Some advanced TAs may benefit greatly by learning more of the ‘behind the scenes’ details about course development. Consider sharing your syllabus and course materials with your TA, to discuss your decisions regarding course requirements, organization of topics, and grading policies and procedures. You might also ask TAs to think about the kinds of classes they might want to teach in the future, and suggest ways in which they could begin to develop such classes.
Co-teaching involves the sharing of most teaching duties, including course development, selection of materials, preparation of lectures and grading policies, and overall management of the course. Co-teaching can be a useful way for graduate students to take on more responsibility, while still receiving guidance and mentoring prior to teaching their own independent course.
What Graduate Students Can Do
Graduate student TAs can enhance their training as teachers both by engaging in the kinds of activities outlined above, and in taking time to reflect on their teaching experiences. Graduate student TAs interested in engaging in these kinds of activities should discuss possibilities with the faculty member. Of course, your involvement will depend on your experience, the demands of the course, and the expectations of the particular faculty member. But, as a general point, try to use the TAship as a time for you to enhance your teaching skills and qualifications (through preparing class activities, leading discussions, giving guest lectures, etc.), as well as a chance for you to develop your own teaching style and philosophy.
At the same time, graduate students should also keep in mind that TAs are intended to work no more than 15 hours per week on average over the course of the semester and that engaging in such activities to enhance their training may involve a time commitment above and beyond that required to meet the original duties of the TAship. Nonetheless, even in the event that TAs do not take on additional duties and responsibilities, there are many things that TAs can do to make the most of their teaching experiences.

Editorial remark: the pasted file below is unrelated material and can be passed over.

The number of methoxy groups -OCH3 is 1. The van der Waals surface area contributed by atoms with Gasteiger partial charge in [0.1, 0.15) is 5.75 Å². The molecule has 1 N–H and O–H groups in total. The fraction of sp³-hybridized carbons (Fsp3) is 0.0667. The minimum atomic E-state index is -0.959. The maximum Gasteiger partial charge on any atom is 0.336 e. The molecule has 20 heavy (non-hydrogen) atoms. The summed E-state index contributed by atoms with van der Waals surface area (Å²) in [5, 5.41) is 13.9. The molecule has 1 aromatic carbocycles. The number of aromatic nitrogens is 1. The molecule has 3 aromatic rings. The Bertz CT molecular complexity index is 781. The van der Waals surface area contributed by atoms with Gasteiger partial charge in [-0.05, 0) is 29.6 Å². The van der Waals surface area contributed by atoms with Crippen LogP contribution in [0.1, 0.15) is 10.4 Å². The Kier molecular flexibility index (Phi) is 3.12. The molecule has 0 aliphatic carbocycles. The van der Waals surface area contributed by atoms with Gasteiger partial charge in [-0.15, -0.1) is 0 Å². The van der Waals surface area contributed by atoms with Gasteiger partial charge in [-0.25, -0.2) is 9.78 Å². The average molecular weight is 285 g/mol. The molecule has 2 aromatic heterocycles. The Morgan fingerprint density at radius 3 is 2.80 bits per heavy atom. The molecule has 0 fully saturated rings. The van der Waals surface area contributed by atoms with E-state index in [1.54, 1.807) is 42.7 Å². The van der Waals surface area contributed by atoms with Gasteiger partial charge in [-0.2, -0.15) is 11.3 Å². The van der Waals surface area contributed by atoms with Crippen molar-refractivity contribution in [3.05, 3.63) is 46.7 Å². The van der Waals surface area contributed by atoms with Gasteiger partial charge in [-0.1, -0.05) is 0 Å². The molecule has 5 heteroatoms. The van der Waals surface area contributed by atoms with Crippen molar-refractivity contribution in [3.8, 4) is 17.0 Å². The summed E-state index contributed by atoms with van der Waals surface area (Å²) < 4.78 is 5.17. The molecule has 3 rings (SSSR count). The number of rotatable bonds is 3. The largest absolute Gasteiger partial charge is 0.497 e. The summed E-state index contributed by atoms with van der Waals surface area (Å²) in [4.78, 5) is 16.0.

Reflect on your past learning experiences
As you take on the roles and responsibilities of the TA-ship, try to reflect on some of your best experiences as an undergraduate in classes with professors you came to admire and respect. Think about the kinds of techniques and teaching approaches used by these professors, and how they might inform your own approaches and interactions with your students.
Develop your own ideas of teaching Do’s and Don’ts
Reflect on the faculty member’s approach to teaching (e.g., teaching style, methods for encouraging discussions, ways of presenting ideas and methods for grading and evaluating performance). Along with taking notes on the course material, also take notes on things that strike you about the faculty member’s approach to teaching. From this, develop your own list of teaching Do’s (things you would like to emulate in your own future classes) and Don’ts (things you want to avoid).
Pay attention to the students
Over the course of the semester, pay attention to how students respond to different lectures, class activities, and portions of the course material. Use this information to inform your own ideas for structuring a course. Also, see how the conditions of the classroom context (e.g., class size, physical characteristics of the room, time of day, etc.) may contribute to students’ responses.
Compare your TA experiences
For those of you who have served as a TA for many different courses, reflect on the differences you see in how faculty members structure their classes. Given this information, think about how you might structure your own course similarly or differently.
Engage in discussions with faculty
You might also consider contacting individual members of our faculty to talk about teaching, seeking out those who have different teaching styles and philosophies. We suspect that just about any faculty member would be delighted to have a discussion with you about their teaching experiences and philosophies, and these kinds of discussions can often be useful for discerning one’s own approach to teaching.